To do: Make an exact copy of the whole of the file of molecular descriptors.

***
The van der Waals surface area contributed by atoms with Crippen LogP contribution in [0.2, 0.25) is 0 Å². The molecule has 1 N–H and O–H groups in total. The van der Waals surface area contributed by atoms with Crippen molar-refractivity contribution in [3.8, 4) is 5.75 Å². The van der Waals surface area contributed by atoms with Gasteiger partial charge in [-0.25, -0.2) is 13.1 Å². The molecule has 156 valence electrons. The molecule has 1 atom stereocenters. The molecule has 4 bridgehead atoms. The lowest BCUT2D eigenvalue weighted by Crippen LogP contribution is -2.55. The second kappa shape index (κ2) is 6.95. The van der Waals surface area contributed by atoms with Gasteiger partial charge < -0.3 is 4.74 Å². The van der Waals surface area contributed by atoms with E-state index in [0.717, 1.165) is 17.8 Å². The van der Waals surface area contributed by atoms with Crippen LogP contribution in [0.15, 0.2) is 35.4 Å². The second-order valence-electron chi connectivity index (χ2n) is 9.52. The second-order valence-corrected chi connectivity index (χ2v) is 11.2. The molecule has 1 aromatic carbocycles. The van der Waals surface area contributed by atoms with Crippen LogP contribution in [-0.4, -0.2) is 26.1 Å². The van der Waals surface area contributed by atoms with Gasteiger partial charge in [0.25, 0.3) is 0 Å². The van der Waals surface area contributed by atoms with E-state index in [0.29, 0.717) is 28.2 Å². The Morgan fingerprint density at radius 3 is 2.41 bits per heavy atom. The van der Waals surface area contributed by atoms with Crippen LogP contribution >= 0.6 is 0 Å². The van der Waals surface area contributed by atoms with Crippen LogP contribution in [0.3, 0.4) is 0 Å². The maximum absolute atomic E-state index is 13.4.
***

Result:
The van der Waals surface area contributed by atoms with Crippen LogP contribution in [0.2, 0.25) is 0 Å². The molecule has 1 N–H and O–H groups in total. The van der Waals surface area contributed by atoms with Crippen molar-refractivity contribution in [3.8, 4) is 5.75 Å². The van der Waals surface area contributed by atoms with Gasteiger partial charge in [-0.25, -0.2) is 13.1 Å². The molecule has 156 valence electrons. The molecule has 1 atom stereocenters. The molecule has 4 bridgehead atoms. The lowest BCUT2D eigenvalue weighted by Crippen LogP contribution is -2.55. The second kappa shape index (κ2) is 6.95. The van der Waals surface area contributed by atoms with Gasteiger partial charge < -0.3 is 4.74 Å². The van der Waals surface area contributed by atoms with E-state index in [0.717, 1.165) is 17.8 Å². The van der Waals surface area contributed by atoms with Crippen LogP contribution in [0.15, 0.2) is 35.4 Å². The second-order valence-electron chi connectivity index (χ2n) is 9.52. The second-order valence-corrected chi connectivity index (χ2v) is 11.2. The molecule has 1 aromatic carbocycles. The van der Waals surface area contributed by atoms with Crippen LogP contribution in [-0.4, -0.2) is 26.1 Å². The van der Waals surface area contributed by atoms with Gasteiger partial charge in [0.25, 0.3) is 0 Å². The van der Waals surface area contributed by atoms with E-state index in [0.29, 0.717) is 28.2 Å². The Morgan fingerprint density at radius 3 is 2.41 bits per heavy atom. The van der Waals surface area contributed by atoms with Crippen LogP contribution >= 0.6 is 0 Å². The van der Waals surface area contributed by atoms with Crippen LogP contribution in [0.3, 0.4) is 0 Å². The maximum absolute atomic E-state index is 13.4.